RESEARCH INSIGHT ▼

LEGISLATIVE REPRESENTATION IS TERRIBLY UNDER-RESEARCHED

AN INTERVIEW WITH MARTIN ACHEAMPONG l by Madalena dos Reis Gonçalves

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SHORT PROFILE

Name: Martin Acheampong
Field: Political Science
Country: Ghana
Occupation: Doctoral Fellow at the Bamberg Graduate School of Social Sciences
Research Interests: Parliaments in Africa, Elections, Representation, Legislative Behaviour,
Intra-Party Competition, Emerging Democracies, Political Institutions

 

+GO TO FULL PROFILE

 

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Martin Acheampong spent four weeks in Ghana to personally conduct interviews with Members of the Ghanaian Parliament for his doctoral research concerning legislative reperesentation in Africa.

 

Martin's study investigates the factors that influence processes of representation in contexts dominated by strong informal networks mixed with formal institutions. Drawing samples from Ghana and South Africa, he seeks to not only illuminate the circumstances under which legislators determine their priotities as representatives but also to create an explanatory model for legislative behaviour in new and emerging democracies.

 

 

Madalena dos Reis Gonçalves from our Marketing Department conducted an interview with him to highlight the experiences he made during his field trip abroad.

 

// At what point was it clear that you would have to go to Ghana to collect the data? Was it clear from the beginning?


M.A.
As many of us may be aware, legislative representation is a terribly under-researched subject in African democracies. I therefore started out knowing about the data challenges I was likely to face. So gathering fresh data for the project was not a question that was in doubt from the very onset. It was thus clear that I needed to conduct some interviews in Ghana.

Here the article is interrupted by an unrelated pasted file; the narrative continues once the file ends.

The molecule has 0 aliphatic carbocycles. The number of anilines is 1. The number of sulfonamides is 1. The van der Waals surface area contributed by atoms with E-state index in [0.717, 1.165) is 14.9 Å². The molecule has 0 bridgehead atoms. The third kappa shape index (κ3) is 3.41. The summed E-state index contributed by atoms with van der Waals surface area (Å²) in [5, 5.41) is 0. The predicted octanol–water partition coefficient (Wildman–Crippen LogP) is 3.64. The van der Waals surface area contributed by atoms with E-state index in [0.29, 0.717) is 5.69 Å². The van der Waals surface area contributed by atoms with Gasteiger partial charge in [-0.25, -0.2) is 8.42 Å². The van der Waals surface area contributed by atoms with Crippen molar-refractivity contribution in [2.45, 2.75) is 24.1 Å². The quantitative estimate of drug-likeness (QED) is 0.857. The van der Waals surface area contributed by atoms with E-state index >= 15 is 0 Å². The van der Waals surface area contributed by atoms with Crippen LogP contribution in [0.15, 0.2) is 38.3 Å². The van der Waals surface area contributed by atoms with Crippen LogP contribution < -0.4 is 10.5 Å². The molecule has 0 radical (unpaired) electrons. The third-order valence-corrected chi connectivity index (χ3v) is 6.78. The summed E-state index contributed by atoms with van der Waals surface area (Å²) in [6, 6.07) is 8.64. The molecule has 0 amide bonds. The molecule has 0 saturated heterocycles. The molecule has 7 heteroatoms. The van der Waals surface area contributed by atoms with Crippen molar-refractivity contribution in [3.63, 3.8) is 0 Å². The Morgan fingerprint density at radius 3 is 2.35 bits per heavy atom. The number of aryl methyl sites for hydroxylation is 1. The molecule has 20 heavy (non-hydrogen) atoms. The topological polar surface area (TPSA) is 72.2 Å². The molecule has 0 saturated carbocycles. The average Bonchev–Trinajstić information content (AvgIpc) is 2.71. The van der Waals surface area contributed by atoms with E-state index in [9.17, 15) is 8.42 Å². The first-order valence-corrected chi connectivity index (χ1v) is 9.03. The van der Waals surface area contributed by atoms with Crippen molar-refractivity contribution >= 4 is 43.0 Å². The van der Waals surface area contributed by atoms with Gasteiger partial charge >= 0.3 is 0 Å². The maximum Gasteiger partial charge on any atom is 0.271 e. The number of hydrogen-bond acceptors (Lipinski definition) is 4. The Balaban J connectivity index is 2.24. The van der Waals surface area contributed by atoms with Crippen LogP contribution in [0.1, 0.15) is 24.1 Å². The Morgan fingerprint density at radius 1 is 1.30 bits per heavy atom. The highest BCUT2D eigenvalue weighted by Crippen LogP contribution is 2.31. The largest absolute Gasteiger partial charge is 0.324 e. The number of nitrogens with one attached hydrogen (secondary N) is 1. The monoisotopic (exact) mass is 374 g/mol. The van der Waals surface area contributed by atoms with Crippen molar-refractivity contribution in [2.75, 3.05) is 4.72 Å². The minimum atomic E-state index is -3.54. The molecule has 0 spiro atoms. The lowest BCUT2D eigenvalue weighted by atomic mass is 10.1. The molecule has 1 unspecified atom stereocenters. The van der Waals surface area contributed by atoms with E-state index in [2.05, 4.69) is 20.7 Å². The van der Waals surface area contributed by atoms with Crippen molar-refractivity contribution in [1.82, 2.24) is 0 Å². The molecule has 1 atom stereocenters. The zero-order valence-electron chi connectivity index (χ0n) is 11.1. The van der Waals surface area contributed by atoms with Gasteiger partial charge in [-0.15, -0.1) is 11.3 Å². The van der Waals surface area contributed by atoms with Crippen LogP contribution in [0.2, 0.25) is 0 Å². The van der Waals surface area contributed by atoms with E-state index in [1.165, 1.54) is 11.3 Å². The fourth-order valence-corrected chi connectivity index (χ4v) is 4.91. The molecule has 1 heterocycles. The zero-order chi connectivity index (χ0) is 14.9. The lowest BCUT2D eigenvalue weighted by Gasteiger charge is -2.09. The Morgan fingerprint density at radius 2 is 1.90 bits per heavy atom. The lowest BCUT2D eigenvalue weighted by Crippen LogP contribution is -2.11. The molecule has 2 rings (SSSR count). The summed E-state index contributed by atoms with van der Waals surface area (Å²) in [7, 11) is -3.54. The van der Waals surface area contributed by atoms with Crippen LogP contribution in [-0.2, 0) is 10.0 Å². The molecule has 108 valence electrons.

// Did the field research benefit you personally?


M.A.
Of course it did! Doing fieldwork itself comes with a whole package of soft skills to the researcher. I did not only develop the competence of successfully negotiating interview access but also had to learn to deal with difficult respondents and manage awkward interview scenarios. Additionally, one has to learn to speak with utmost clarity devoid of scientific terminologies and also deal with positionality issues. In all, not only my research project but also my personal skill as a researcher benefitted from my stay in Ghana.

 

// How did the Graduate School support you during your field research?


M.A.
In a lot of ways! First I had the opportunity to present my interview guide at the weekly colloquium, where I received very useful feedback. So I went to the field with an already refined guide. Also thanks to the Graduate School, my flight, accommodation and all additional expenses were generously funded. The Administrative office was also very supportive in making my travel arrangements stress-free. While in Ghana, I constantly relied on the unflinching support of my supervisor, Prof. Dr. Thomas Saalfeld who was always ready to skype with me whenever a difficult situation reared its head. Overall, my fieldwork wouldn’t have been possible without the assistance I received from the Graduate School.

 

// Interview:  Madalena dos Reis Gonçalves

 

 

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